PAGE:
The Advance of our Understanding of Microbes

The Advance of our Understanding of Microbes

The uniqueness of microorganisms and their often unpredictable nature and biosynthetic capabilities, given a specific set of environmental and cultural conditions, has made them likely candidates for solving particularly difficult problems in the life sciences and other fields as well. The various ways in which microorganisms have been used over the past 50 years to advance medical technology, human and animal health, food processing, food safety and quality, genetic engineering, environmental protection, agricultural biotechnology, and more effective treatment of agricultural and municipal wastes provide a most impressive record of achievement.

Many of these technological advances would not have been possible using straightforward chemical and physical engineering methods, or if they were, they would not have been practically or economically feasible.

Nevertheless, while microbial technologies have been applied to various agricultural and environmental problems with considerable success in recent years, they have not been widely accepted by the scientific community because it is often difficult to consistently reproduce their beneficial effects. Microorganisms are effective only when they are presented with suitable and optimum conditions for metabolizing their substrates including available water, oxygen (dependingon whether the micro-organisms are obligate aerobes or facultative anaerobes), pH and temperature of their environment.

Meanwhile, the various types of microbial cultures and inoculants available in the market today have increased rapidly because of these new technologies. Significant achievements are being made in systems where technical guidance is coordinated with the marketing of microbial products. Since microorganisms are useful in eliminating problems associated with the use of chemical fertilizers and pesticides, they are now widely applied in nature farming and organic agriculture (Higa, 1991; Parr et al.,1994).

Environmental pollution, caused by excessive soil erosion and the associated transport of sediment, chemical fertilizers and pesticides to surface waters and groundwater, and improper treatment of human and animal wastes has caused serious environmental and social problems throughout the world. Often engineers have attempted to solve these problems using established chemical and physical methods. However, they have usually found that such problems cannot be solved without using microbial methods and technologies in coordination with agricultural production (Reganold et al.,1990; Parr and Hornick, 1992a).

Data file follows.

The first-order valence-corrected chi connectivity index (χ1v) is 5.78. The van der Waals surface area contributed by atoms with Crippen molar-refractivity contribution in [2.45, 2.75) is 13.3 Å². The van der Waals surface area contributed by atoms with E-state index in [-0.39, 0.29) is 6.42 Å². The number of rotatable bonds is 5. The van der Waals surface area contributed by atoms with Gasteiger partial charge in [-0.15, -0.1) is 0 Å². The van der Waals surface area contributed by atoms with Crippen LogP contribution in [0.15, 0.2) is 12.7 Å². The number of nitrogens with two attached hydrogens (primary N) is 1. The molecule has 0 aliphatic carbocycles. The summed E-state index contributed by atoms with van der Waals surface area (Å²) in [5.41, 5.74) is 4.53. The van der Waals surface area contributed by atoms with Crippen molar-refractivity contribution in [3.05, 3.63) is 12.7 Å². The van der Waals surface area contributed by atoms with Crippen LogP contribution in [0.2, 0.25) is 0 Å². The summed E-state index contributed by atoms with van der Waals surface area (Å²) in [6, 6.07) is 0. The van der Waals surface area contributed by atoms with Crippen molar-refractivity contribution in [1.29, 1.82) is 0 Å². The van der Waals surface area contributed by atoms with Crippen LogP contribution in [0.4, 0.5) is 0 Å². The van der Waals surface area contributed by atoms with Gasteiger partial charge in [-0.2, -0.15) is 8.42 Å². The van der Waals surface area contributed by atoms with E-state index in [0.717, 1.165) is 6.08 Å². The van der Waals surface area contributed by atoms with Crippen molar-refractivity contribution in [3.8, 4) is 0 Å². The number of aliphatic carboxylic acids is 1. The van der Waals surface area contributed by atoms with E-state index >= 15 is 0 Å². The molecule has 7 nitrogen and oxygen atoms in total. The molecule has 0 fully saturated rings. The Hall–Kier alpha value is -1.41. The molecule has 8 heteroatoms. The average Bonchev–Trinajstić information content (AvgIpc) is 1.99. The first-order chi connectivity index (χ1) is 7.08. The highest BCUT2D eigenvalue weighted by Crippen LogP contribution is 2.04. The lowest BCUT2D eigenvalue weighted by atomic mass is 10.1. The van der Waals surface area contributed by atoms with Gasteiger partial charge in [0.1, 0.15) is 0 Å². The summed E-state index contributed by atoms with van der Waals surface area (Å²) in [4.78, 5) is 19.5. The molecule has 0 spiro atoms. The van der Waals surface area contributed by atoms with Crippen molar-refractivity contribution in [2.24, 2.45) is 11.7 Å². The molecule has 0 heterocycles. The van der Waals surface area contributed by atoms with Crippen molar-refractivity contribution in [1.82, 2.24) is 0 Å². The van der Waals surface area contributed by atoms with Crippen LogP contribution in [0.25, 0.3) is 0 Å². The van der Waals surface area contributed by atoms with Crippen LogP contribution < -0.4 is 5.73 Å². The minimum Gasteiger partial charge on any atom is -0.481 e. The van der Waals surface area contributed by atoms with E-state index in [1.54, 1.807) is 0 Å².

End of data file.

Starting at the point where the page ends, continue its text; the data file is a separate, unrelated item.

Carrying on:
For many years, soil microbiologists and microbial ecologists have tended to differentiate soil microorganisms as beneficial or harmful according to their functions and how they affect soil quality, plant growth and yield, and plant health. Beneficial microorganisms are those that can fix atmospheric nitrogen, decompose organic wastes and residues, detoxify pesticides, suppress plant diseases and soil-borne pathogens, enhance nutrients.

Beneficial microbes likes those found in EM can no longer be an after thought and with research showing significant gains can be made by using these in both agriculture and waste management applications. To find out more about EM and its applications use the website menus.  

What are the benefits of using Effective Microorganisms?

EM is an amazing technology with trials conducted the world over showing that it can:

  • Activate soil life
  • Promote plant life
  • Improve fertiliser response
  • Suppress harmful microbes
  • Restore water quality
  • Activate compost
  • Control odour
  • Bio-activate septic tank systems

The list goes on and you can be safe in the knowledge that when you are using this product that it is 100% certified organic and safe to use. Please contact us to find out more. 

Extracts Taken from "Beneficial and effective microorganisms for a Sustainable Agriculture and Environment"; Dr. Teruo Higa, Professor of Horticulture, University of the Ryukyus, Okinawa, Japan, and Dr. James F. Parr, Soil Microbiologist, Agricultural Research Service, U.S. Department of Agriculture, Beltsville, Maryland, USA.